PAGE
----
Instrument of the Month: The Horn

Instrument of the Month: The Horn

Welcome to a new recurring feature on the MUST blog: Instrument of the Month! Each month, we will be featuring a new instrument, it’s history, fun facts, and some famous musicians who play it.

November’s Instrument of the Month is the horn! Modern horns are instruments resembling a flared tube, often curved and with keys to produce different sounds. The oldest horns were actually just that: an animal horn with a hole drilled in the narrow end. You can see examples of these ancient instruments in the ram’s horn used in Judaism or the African kudu horn.

Metal instruments based on the shape of animal horns survive from as early as the 10th-century BCE. The areas that are now Scandinavia and Italy had early examples of metal horns, as did China with their suona (though technically a reed instrument).

Early metal horns were less complex than modern horns. By the 17th-century, there were two kinds of horn: the trompe, made in a crescent shape, and the cor à plusieurs tours, a tightly coiled, spiraled horn. These were generally used for hunting, but later evolved into the brass instruments used today.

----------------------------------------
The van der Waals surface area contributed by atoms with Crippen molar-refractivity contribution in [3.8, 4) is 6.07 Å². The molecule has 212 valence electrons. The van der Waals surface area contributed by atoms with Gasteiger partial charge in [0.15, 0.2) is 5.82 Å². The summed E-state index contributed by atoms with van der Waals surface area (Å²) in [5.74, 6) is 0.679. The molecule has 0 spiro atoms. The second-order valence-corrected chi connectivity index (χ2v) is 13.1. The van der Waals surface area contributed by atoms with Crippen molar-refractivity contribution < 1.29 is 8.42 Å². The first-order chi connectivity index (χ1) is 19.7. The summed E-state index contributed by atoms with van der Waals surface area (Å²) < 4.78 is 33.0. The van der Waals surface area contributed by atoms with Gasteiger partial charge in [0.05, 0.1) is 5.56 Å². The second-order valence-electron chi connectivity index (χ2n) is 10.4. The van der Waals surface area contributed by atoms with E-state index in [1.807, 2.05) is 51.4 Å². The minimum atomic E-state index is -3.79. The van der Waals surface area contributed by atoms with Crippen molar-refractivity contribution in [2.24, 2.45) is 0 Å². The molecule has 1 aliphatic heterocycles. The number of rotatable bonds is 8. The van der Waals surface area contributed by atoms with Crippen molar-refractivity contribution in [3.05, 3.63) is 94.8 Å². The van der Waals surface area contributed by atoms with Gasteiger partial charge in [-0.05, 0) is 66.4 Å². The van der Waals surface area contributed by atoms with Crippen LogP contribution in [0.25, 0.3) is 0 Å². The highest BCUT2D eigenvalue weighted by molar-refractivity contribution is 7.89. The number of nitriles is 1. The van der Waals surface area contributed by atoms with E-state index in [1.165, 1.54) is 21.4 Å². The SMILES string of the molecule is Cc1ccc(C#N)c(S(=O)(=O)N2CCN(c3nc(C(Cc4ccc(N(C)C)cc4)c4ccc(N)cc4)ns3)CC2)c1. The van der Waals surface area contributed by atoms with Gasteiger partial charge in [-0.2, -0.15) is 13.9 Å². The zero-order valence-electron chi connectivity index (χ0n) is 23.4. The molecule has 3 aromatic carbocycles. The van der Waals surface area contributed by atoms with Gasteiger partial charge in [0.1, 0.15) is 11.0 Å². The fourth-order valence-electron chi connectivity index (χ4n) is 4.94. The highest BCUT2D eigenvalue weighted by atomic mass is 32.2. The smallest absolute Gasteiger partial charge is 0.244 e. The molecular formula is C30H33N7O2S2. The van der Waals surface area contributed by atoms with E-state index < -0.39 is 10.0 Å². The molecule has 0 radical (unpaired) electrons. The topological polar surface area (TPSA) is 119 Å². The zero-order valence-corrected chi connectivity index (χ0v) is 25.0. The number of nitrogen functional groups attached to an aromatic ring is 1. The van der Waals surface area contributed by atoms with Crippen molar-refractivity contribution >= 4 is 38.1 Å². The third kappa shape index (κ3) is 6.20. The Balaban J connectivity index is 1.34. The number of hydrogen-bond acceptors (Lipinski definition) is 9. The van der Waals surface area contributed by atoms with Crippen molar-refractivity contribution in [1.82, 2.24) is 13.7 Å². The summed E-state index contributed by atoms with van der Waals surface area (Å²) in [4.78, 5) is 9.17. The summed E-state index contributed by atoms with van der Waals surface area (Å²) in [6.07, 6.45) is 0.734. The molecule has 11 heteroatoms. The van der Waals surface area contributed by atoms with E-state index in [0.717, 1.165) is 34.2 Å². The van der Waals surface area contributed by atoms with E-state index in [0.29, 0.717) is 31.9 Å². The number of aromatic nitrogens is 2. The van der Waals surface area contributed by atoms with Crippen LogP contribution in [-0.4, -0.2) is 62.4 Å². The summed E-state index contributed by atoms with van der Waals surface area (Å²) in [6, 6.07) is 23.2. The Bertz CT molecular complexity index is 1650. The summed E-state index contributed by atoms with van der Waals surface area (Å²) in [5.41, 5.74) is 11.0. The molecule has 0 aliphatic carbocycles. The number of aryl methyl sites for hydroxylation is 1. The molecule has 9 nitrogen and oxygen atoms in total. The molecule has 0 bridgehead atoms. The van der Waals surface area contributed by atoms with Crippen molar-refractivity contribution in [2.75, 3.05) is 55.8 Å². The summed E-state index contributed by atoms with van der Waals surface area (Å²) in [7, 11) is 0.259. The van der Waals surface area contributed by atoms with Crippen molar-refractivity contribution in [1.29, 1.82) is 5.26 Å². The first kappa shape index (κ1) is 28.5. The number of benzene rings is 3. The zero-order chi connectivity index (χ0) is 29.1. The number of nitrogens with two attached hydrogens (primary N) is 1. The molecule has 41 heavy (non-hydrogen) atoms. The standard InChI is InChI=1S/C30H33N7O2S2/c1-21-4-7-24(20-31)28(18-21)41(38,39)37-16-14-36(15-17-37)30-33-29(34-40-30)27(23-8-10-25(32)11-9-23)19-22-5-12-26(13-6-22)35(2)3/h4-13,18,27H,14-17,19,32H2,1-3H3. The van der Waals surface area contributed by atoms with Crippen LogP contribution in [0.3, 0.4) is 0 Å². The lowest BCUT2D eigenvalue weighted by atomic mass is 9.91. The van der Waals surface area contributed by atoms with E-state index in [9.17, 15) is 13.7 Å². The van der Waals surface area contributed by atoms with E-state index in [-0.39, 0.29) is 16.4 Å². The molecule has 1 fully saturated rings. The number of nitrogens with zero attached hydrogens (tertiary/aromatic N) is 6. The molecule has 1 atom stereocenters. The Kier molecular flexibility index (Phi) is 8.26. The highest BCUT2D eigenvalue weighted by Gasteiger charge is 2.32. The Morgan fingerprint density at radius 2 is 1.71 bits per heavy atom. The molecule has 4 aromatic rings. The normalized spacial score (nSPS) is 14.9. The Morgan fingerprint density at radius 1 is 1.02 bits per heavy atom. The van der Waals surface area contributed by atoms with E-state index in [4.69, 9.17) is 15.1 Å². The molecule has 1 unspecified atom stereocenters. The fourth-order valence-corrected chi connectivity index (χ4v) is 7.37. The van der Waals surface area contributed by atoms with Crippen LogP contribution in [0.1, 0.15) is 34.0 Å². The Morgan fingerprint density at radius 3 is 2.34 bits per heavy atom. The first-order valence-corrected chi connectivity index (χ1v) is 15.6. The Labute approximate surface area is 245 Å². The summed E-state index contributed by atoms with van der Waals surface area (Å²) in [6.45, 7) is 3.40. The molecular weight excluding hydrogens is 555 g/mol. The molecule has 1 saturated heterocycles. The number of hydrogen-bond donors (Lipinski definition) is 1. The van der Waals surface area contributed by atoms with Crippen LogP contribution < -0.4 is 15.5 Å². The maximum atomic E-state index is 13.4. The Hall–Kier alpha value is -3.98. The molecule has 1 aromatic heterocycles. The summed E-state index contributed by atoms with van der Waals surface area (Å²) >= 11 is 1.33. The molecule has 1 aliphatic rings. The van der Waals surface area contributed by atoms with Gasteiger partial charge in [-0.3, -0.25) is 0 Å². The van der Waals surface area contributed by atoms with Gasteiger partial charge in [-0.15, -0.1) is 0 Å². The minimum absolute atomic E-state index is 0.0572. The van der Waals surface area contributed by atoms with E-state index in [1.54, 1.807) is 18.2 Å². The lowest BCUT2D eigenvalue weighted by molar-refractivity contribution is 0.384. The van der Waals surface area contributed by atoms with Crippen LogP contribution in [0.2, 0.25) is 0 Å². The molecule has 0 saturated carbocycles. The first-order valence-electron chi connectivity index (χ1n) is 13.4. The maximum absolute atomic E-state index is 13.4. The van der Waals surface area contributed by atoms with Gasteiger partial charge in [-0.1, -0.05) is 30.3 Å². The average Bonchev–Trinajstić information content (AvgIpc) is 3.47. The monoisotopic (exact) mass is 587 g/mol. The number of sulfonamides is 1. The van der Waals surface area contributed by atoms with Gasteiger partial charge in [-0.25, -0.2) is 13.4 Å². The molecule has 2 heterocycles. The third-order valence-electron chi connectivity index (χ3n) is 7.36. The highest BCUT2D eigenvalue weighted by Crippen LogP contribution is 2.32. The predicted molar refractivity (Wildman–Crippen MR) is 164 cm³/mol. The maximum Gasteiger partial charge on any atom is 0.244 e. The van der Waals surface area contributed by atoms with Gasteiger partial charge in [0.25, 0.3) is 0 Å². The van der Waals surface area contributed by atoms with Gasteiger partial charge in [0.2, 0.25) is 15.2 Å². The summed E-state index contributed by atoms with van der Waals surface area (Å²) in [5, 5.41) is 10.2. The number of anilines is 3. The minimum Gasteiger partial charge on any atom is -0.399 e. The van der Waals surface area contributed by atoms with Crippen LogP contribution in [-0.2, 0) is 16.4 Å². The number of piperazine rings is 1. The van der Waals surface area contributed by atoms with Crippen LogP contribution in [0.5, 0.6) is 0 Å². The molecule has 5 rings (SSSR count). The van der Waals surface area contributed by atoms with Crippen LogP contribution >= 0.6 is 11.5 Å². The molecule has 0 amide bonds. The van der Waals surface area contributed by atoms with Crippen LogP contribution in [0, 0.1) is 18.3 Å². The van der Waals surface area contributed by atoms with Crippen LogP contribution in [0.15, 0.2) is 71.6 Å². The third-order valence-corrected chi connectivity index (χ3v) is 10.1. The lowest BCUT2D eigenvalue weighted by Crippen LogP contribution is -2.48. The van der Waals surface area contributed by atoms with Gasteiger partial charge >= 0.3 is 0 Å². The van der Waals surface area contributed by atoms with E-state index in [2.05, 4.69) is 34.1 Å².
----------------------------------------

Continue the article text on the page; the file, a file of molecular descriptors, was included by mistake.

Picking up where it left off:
(Above: a trompe, and a French horn, based on the earlier cor à plusieurs tours)

Amongst the first written records of horn music are hunting-horn signals, which date back to the fourteenth century. The earliest of these is The Art of Hunting (1327) by William Twiti, who uses syllables such as “moot”, “trout”, and “trourourout” to describe a number of calls involved in various stages of the hunt. Apart from hunting calls, there is no surviving music from before the seventeenth century that specifies use of the horn. After this time, the trompe de chasse horn began appearing in ballet and opera orchestras in Europe.

Since then, the horn has remained in orchestras and bands the world over. The horn is a standard member of the wind quintet,  brass quintet, and of the brass band. In the 20th-century it became more popular than ever with the popularity of bugles in military bands during World War II. You’d be hard-pressed today to find someone who doesn’t know Taps or the Reveille.

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